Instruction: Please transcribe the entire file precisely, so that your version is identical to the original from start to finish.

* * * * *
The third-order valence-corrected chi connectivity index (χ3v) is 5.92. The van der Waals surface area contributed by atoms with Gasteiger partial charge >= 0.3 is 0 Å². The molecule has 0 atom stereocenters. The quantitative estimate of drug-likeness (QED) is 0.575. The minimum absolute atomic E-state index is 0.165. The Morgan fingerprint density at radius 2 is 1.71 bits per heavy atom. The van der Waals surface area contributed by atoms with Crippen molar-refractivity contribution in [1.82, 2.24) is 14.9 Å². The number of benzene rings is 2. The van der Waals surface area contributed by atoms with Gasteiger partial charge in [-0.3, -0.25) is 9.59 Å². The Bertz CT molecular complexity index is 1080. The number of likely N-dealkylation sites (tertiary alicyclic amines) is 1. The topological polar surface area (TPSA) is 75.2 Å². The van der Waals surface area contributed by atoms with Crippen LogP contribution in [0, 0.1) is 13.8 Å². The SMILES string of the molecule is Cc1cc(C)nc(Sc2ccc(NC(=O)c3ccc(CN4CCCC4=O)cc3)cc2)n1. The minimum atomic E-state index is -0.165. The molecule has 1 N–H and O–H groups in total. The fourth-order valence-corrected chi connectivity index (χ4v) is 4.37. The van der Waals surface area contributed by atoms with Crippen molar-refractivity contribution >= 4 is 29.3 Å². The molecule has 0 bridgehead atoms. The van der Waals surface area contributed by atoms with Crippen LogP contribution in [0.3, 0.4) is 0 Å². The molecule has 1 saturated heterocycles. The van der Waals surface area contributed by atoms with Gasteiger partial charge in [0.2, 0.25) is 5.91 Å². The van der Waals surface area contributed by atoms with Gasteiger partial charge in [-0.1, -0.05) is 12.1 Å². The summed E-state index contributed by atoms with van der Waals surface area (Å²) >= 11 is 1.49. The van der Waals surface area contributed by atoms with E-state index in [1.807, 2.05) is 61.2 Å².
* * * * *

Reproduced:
The third-order valence-corrected chi connectivity index (χ3v) is 5.92. The van der Waals surface area contributed by atoms with Gasteiger partial charge >= 0.3 is 0 Å². The molecule has 0 atom stereocenters. The quantitative estimate of drug-likeness (QED) is 0.575. The minimum absolute atomic E-state index is 0.165. The Morgan fingerprint density at radius 2 is 1.71 bits per heavy atom. The van der Waals surface area contributed by atoms with Crippen molar-refractivity contribution in [1.82, 2.24) is 14.9 Å². The number of benzene rings is 2. The van der Waals surface area contributed by atoms with Gasteiger partial charge in [-0.3, -0.25) is 9.59 Å². The Bertz CT molecular complexity index is 1080. The number of likely N-dealkylation sites (tertiary alicyclic amines) is 1. The topological polar surface area (TPSA) is 75.2 Å². The van der Waals surface area contributed by atoms with Crippen LogP contribution in [0, 0.1) is 13.8 Å². The SMILES string of the molecule is Cc1cc(C)nc(Sc2ccc(NC(=O)c3ccc(CN4CCCC4=O)cc3)cc2)n1. The minimum atomic E-state index is -0.165. The molecule has 1 N–H and O–H groups in total. The fourth-order valence-corrected chi connectivity index (χ4v) is 4.37. The van der Waals surface area contributed by atoms with Crippen molar-refractivity contribution >= 4 is 29.3 Å². The molecule has 0 bridgehead atoms. The van der Waals surface area contributed by atoms with Crippen LogP contribution in [0.3, 0.4) is 0 Å². The molecule has 1 saturated heterocycles. The van der Waals surface area contributed by atoms with Gasteiger partial charge in [0.2, 0.25) is 5.91 Å². The van der Waals surface area contributed by atoms with Gasteiger partial charge in [-0.1, -0.05) is 12.1 Å². The summed E-state index contributed by atoms with van der Waals surface area (Å²) >= 11 is 1.49. The van der Waals surface area contributed by atoms with E-state index in [1.807, 2.05) is 61.2 Å².